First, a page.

John and Ian came shouldering their way through the crowd and we held a family council. The car had been parked in the inn yard at the Swan but there were no rooms for hire. We had arrived in Whitchurch on the day of the semiannual cattle market. Farmers had flocked there from all over Shropshire and beyond. It was already afternoon. We should decide about a night’s lodging, but we were too tired and hungry to make decisions. We bought tomatoes from one stall, cheese from another, and made our way back to the car to drive out into the country.
Down a narrow lane we found a wide (though muddy) spot to park near a gate, and pulled over for a picnic. Never had food tasted so good! After nine days of elaborate menus aboard ship we reveled in this simple fare and the freedom to eat it when and where we chose. The children sat astride the gate and gazed across the misty fields to wide horizons and rolling hills beyond. A blackbird sang out, the notes hanging like dewdrops in the still air. Suddenly, we heard a “whuffle” and the sound of heavy hoofs coming toward us down the road. A huge horse, similar to the one in A Farmer Went Riding, came into sight over the hedges. Two ruddy-faced boys sat upon his broad back, not astride but with one pair of feet dangling “port,” the other, “starboard.” Like the country people whom we had seen in the market place, they wore boots to their knees. Their bony young wrists and hamlike hands shot out from rough tweed sleeves bespangled with drops of mist. They seemed all of a piece with their heavy fetlocked steed, but one of the boys slid from the Percheron’s back and unfastened the gate. No word was spoken. The children scrambled down quickly and we all watched in silence as the giant horse was led around our little car. I do not think any of us would have been greatly surprised to see the Ford Anglia crushed like an eggshell beneath one of the hoofs. In a moment boys and steed were lost to sight along the hedge, but we stood staring, as though we had seen a vision. This was pure Caldecott!
We drove back into Whitchurch and counted ourselves lucky to find a hotel room for ourselves and Lucy at the Old Vic, and a tiny, chintz-hung room for Ian in a respectable pub a few doors up the street. The motherly middle-aged barmaid said she would see that he was tucked in properly at night and that she would bring him his breakfast in the morning. We then set out to explore the town and to find if anyone could give us a clue to where Randolph Caldecott had lived. The town museum was like a family attic, filled with stuffed ducks, an embroidered waistcoat, a magnificent Ark with Mr. and Mrs. Noah and one hundred animals hand-carved from wood. A few faded brown ink sketches by Caldecott hung on the wall. The old woman who acted as char and custodian knew only that he had been a famous man, but where or why she was not sure. John was almost sure he had seen similar sketches in the hallway at The Swan, so we walked down the hill to Watergate Street. There could be no doubt. The Swan was the original of The Angel, the inn to which the Three Jovial Huntsmen had repaired after the chase, but the proprietor’s wife knew little beyond that. She suggested the newspaper office. The editor remembered that Caldecott had died “in Florida – you know, one of those South Seas places,” because he had read it in an old book by Blackburn that had been kicking around the office until he presented it to the library. We seemed to have gone full circle.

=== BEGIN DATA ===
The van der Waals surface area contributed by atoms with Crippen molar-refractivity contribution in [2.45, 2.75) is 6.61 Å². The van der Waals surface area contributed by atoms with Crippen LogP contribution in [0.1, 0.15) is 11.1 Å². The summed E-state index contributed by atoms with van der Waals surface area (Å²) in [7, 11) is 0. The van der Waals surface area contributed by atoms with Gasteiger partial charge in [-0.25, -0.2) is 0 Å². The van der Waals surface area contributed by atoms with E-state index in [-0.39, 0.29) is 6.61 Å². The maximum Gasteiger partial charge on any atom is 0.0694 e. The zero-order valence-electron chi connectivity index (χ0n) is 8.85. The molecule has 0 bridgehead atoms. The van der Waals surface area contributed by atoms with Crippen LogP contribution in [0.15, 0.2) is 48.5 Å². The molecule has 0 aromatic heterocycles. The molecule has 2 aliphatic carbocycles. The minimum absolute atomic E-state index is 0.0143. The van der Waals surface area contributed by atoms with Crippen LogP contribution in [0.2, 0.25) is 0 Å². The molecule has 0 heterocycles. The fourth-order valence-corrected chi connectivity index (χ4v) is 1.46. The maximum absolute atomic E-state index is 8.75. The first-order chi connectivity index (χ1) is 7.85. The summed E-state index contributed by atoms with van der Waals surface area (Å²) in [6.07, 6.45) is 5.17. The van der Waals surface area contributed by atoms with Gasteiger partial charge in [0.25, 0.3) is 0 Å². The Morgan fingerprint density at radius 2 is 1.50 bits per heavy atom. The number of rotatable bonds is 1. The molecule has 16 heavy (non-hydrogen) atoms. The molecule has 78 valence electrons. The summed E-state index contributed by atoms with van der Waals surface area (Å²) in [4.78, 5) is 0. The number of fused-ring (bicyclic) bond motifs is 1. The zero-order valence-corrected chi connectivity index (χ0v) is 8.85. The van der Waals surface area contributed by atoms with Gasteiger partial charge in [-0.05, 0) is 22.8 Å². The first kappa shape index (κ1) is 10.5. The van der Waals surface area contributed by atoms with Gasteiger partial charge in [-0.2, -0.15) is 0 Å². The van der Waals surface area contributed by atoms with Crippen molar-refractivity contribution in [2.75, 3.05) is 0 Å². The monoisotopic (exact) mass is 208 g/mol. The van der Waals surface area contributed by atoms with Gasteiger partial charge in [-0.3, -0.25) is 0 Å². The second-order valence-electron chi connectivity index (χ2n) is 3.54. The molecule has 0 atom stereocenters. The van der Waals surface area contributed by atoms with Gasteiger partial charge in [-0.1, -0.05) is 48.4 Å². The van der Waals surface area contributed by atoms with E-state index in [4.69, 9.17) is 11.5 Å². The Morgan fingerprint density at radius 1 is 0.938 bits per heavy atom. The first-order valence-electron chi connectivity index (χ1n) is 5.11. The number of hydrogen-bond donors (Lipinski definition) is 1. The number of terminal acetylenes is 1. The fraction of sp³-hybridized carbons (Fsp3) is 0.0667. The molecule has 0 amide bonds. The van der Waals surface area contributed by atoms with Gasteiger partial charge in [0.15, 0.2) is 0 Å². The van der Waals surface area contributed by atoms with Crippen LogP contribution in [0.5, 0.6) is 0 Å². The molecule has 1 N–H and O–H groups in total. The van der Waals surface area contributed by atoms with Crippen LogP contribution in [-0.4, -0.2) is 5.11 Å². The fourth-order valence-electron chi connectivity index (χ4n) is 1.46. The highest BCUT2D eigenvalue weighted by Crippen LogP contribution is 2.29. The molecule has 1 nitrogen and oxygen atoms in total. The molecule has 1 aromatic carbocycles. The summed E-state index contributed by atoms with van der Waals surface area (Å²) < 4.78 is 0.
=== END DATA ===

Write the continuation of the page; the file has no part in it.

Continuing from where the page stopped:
Back in our room at the Old Vic, I stood at the window and looked down at the street. An estate agent’s office was almost directly across from us and it occurred to me that this was a place that might have in its files the facts of who lived where when. John was still game, so out we went again. Two extremely young men (not much older than a certain bank apprentice must have been) came to the counter to wait on us. Glancing about, I seemed to recognize the establishment of Mrs. Mary Blaize, the lady pawnbroker satirically described in Oliver Goldsmith’s rhymes and further brought to life by Caldecott’s illustrations in The Great Panjandrum Picture Book. It seemed not unlikely that she would have dabbled in real estate on the side, her sense of business being unerring. The two young men explained that their employer was away “on assessments,” but they would do their best for us. Yes, they had heard of Caldecott, but surely we were not interested in so minor and uninteresting a person? Everyone else who came to town inquired about Edward German, the composer, a truly famous person who had owned a very grand house besides.
The two young men could hardly hide their disdain at my ignorance, but wishing to be polite they turned the conversation to sports. Once again they had me at a disadvantage, and once again my husband stepped in to rescue the tattered remnants of American reputation. The talk switched back and forth from Newport to Henley, from Wimbledon to the World Series. It occurred to me that Whitchurch clerks have changed very little from Caldecott’s day. Evidently the young men of the town have always lived and breathed the air of the sporting world, although I was willing to wager that neither of these two gentlemen had ever ridden forth to hounds on a lumbering farm horse, or tramped miles over the snowy fields to hunt rabbits. They looked as though they gleaned their knowledge from the “telly.”